Off the grid, away from writing … and surprisingly happy about it

couch dwarf

So I had a chunk of time off this holiday season, but I knew one thing about this extra time — it’s very deceiving. Extra time off doesn’t always translate into more time for yourself.

How did I spend some of this extra time? I ran errands. Endless errands. I spent more hours at the grocery store than I ever wanted to … and picked up a fender-bender in the parking lot from someone looking more overwhelmed than me when we got out of our cars and assessed the damage (very minor).

The home dynamic, as you probably know, is also different — everyone’s there, 24-7. No pockets of stillness. Visitors coming by at all hours. Too many TV marathons to catch up on.

During the holidays, what’s usually haunted me more than Marley’s ghost is John Gardner’s rule: you must write every day, no matter what. It just never happens.  This season was no exception: I read very little and wrote even less… even though my novel is waiting for me to make some time-sensitive revisions.

But experience has taught me that the usual result of such a situation is only frustration. So, what did I do?  I chose to do something else.

I restrung one guitar, I raised the action on another and gave it an open tuning (and learned to play “When the Levee Breaks,” ah yeah), I hung Xmas lights outside that were so artfully and sturdily anchored that an F-5 tornado couldn’t rip them off.

In other words, I was creative … even though I didn’t create anything on the page. I was channeling someone else instead of Gardner: Louis De Bernieres, one of the finest novelists around. When he was once asked by an interviewer about writing daily, he said he didn’t, but he made sure that he was creative every day even if it wasn’t with words.

What was more important to him was to feed the soul with satisfying activity, not a word count.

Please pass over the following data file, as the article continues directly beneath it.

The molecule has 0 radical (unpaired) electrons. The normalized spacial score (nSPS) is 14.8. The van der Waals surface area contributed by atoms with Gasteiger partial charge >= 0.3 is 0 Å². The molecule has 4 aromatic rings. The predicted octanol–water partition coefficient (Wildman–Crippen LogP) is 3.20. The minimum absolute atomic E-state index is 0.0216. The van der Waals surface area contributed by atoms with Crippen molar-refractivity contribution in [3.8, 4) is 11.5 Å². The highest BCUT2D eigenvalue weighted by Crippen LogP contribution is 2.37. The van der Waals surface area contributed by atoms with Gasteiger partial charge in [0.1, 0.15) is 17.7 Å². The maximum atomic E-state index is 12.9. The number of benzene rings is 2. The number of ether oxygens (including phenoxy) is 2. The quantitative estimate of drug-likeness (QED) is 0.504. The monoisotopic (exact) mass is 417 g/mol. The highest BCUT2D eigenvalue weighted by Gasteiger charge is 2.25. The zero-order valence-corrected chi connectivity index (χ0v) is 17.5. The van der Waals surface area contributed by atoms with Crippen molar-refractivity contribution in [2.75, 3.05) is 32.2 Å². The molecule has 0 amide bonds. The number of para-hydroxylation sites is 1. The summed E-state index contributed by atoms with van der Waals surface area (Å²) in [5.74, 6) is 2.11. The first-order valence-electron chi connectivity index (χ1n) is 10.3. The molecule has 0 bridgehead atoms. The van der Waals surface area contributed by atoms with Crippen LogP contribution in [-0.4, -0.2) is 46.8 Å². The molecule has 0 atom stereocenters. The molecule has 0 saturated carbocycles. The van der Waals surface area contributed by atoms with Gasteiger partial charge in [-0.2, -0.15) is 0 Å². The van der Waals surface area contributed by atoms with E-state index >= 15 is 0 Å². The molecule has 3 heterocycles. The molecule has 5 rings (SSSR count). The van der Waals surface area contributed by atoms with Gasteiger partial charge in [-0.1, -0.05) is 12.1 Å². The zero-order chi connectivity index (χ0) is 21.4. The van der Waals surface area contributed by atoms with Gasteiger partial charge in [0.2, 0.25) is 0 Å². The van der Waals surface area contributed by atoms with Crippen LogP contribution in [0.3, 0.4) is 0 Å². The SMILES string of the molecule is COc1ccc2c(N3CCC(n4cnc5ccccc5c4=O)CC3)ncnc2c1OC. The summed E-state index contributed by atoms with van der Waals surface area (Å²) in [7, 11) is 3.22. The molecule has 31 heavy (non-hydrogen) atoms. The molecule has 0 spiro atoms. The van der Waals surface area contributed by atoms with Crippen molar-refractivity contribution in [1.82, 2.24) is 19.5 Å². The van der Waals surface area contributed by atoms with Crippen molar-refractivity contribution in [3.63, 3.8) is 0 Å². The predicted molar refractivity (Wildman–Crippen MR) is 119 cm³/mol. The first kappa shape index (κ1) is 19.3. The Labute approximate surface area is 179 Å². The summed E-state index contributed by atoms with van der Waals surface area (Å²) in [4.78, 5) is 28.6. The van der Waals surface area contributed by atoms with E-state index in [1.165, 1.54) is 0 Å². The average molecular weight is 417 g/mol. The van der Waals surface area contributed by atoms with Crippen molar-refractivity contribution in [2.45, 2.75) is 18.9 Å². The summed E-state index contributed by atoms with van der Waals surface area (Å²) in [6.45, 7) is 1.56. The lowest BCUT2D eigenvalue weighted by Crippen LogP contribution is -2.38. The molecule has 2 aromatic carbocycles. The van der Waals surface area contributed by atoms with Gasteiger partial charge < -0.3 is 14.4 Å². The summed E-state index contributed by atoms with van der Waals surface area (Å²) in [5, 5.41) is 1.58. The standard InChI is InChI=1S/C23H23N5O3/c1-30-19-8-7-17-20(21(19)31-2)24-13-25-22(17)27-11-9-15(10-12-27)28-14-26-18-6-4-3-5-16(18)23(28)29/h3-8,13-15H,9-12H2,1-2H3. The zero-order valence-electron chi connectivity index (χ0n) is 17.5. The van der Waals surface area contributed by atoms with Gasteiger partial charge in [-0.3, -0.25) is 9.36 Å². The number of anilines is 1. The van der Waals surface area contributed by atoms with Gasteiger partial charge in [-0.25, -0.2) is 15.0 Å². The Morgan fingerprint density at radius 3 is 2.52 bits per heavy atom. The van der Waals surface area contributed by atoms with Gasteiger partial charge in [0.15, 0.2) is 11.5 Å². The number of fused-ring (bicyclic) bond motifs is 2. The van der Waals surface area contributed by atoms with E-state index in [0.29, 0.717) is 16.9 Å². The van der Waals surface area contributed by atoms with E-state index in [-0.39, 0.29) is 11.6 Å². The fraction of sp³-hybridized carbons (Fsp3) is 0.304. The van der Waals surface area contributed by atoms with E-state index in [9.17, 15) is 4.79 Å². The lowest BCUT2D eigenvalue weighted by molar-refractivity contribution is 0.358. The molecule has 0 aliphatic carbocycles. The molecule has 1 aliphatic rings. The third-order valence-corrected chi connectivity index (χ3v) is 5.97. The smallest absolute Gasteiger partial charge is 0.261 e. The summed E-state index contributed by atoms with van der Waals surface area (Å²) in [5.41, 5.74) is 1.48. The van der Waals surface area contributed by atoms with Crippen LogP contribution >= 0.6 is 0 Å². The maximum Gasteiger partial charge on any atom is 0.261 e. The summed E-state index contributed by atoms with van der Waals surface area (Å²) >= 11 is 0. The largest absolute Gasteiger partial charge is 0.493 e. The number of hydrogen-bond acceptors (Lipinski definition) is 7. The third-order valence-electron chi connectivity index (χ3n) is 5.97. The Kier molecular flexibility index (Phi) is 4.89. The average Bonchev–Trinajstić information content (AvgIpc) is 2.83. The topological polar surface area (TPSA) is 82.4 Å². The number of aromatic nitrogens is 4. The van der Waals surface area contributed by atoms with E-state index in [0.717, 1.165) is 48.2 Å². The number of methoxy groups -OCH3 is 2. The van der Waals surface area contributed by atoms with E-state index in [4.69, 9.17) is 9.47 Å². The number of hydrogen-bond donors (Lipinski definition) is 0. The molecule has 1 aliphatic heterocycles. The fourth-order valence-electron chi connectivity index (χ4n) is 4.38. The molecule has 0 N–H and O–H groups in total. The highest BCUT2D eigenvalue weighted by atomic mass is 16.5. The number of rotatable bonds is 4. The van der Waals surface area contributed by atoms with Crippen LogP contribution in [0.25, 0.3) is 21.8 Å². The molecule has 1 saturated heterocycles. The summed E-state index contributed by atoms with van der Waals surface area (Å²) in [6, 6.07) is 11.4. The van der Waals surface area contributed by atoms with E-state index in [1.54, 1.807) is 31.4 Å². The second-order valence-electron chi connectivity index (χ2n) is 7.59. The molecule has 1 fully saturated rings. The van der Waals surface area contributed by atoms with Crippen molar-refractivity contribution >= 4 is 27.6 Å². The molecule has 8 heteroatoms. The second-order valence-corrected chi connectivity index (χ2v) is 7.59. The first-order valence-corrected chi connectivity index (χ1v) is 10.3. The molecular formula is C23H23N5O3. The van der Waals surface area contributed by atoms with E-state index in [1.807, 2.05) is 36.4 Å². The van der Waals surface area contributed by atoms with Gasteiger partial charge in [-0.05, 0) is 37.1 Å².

I’m off to a nice start with those revisions I mentioned earlier, but I don’t think I’d be in this pleasantly settled state of mind if I hadn’t avoided writing for a while. As we look ahead to 2015, my friends, this little lesson is what I want to share with you: Don’t beat yourself over the head with Gardner’s commandment, but give your soul some space if there’s just not enough time to write.

Go string up a guitar instead … or knit a quilt … bake cookies .. buy flowers for the kitchen sill … and all of it will help the writer in you to take your next step (whatever that is) when the time is right. I have faith in you.

Onward and upward, my beloveds… always upward!

6 responses

  1. Oh, how I agree with you. Just as we have to replenish our bodies with sleep and nourishment, spirits require rest and feeding, too. I don’t think of it as being non-productive. I think of it as lying fallow for a time, giving the seeds that have been planted a bit of time to sprout before cultivation begins. Get the hoe out too soon, and you’ll only uproot the plants.

    Here’s to a rested and creative new year, for us all!

  2. Lemme tell ya…. I baked and cooked a lot! And had a wonderful time. And am happily back to reading and writing. Just discovered The Eleven by Pierre Michon. A lovely little book that’s feeding me & my writing.
    Glad you had a good time too.

  3. Yes! Yes! Yes! We went to the snow, and we made a chandelabra out of a string of lights, built an enormous gingerbread diorama based on natural disasters, went on night hikes under a broad moon, and listened to the wind howl. I read three books, but the only writing I did was to fine-tune a story to submit for the SCBWI’s Golden Gate writer’s conference on New Year’s Eve. It had to be in by midnight. I sent it off, and we drank champagne and stoked the fire. Twas lovely. Now I’m itching to get a start on the year. Off to those revisions. Cheers!

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